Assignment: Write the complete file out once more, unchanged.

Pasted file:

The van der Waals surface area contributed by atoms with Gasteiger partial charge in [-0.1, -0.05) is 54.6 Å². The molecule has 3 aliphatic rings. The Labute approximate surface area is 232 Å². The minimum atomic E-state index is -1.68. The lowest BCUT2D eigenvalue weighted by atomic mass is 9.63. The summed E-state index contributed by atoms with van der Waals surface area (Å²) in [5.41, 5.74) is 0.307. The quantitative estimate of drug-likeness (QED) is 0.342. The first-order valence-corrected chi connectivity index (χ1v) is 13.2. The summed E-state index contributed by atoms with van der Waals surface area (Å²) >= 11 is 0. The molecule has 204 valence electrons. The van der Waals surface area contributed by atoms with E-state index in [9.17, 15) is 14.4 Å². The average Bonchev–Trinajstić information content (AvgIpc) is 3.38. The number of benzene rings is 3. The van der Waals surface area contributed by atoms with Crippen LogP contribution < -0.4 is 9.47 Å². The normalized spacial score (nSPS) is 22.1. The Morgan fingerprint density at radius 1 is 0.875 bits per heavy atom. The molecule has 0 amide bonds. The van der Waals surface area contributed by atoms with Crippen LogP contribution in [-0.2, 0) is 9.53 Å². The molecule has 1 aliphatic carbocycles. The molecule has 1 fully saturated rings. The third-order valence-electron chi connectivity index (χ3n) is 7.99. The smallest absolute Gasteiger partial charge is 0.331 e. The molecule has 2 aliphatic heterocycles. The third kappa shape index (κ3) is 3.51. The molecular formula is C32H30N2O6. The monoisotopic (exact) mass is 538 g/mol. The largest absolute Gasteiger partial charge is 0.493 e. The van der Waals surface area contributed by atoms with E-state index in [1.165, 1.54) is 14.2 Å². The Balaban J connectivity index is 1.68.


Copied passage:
The van der Waals surface area contributed by atoms with Gasteiger partial charge in [-0.1, -0.05) is 54.6 Å². The molecule has 3 aliphatic rings. The Labute approximate surface area is 232 Å². The minimum atomic E-state index is -1.68. The lowest BCUT2D eigenvalue weighted by atomic mass is 9.63. The summed E-state index contributed by atoms with van der Waals surface area (Å²) in [5.41, 5.74) is 0.307. The quantitative estimate of drug-likeness (QED) is 0.342. The first-order valence-corrected chi connectivity index (χ1v) is 13.2. The summed E-state index contributed by atoms with van der Waals surface area (Å²) >= 11 is 0. The molecule has 204 valence electrons. The van der Waals surface area contributed by atoms with E-state index in [9.17, 15) is 14.4 Å². The average Bonchev–Trinajstić information content (AvgIpc) is 3.38. The number of benzene rings is 3. The van der Waals surface area contributed by atoms with Crippen LogP contribution < -0.4 is 9.47 Å². The normalized spacial score (nSPS) is 22.1. The Morgan fingerprint density at radius 1 is 0.875 bits per heavy atom. The molecule has 0 amide bonds. The van der Waals surface area contributed by atoms with Crippen LogP contribution in [-0.2, 0) is 9.53 Å². The molecule has 1 aliphatic carbocycles. The molecule has 1 fully saturated rings. The third-order valence-electron chi connectivity index (χ3n) is 7.99. The smallest absolute Gasteiger partial charge is 0.331 e. The molecule has 2 aliphatic heterocycles. The third kappa shape index (κ3) is 3.51. The molecular formula is C32H30N2O6. The monoisotopic (exact) mass is 538 g/mol. The largest absolute Gasteiger partial charge is 0.493 e. The van der Waals surface area contributed by atoms with E-state index in [1.165, 1.54) is 14.2 Å². The Balaban J connectivity index is 1.68.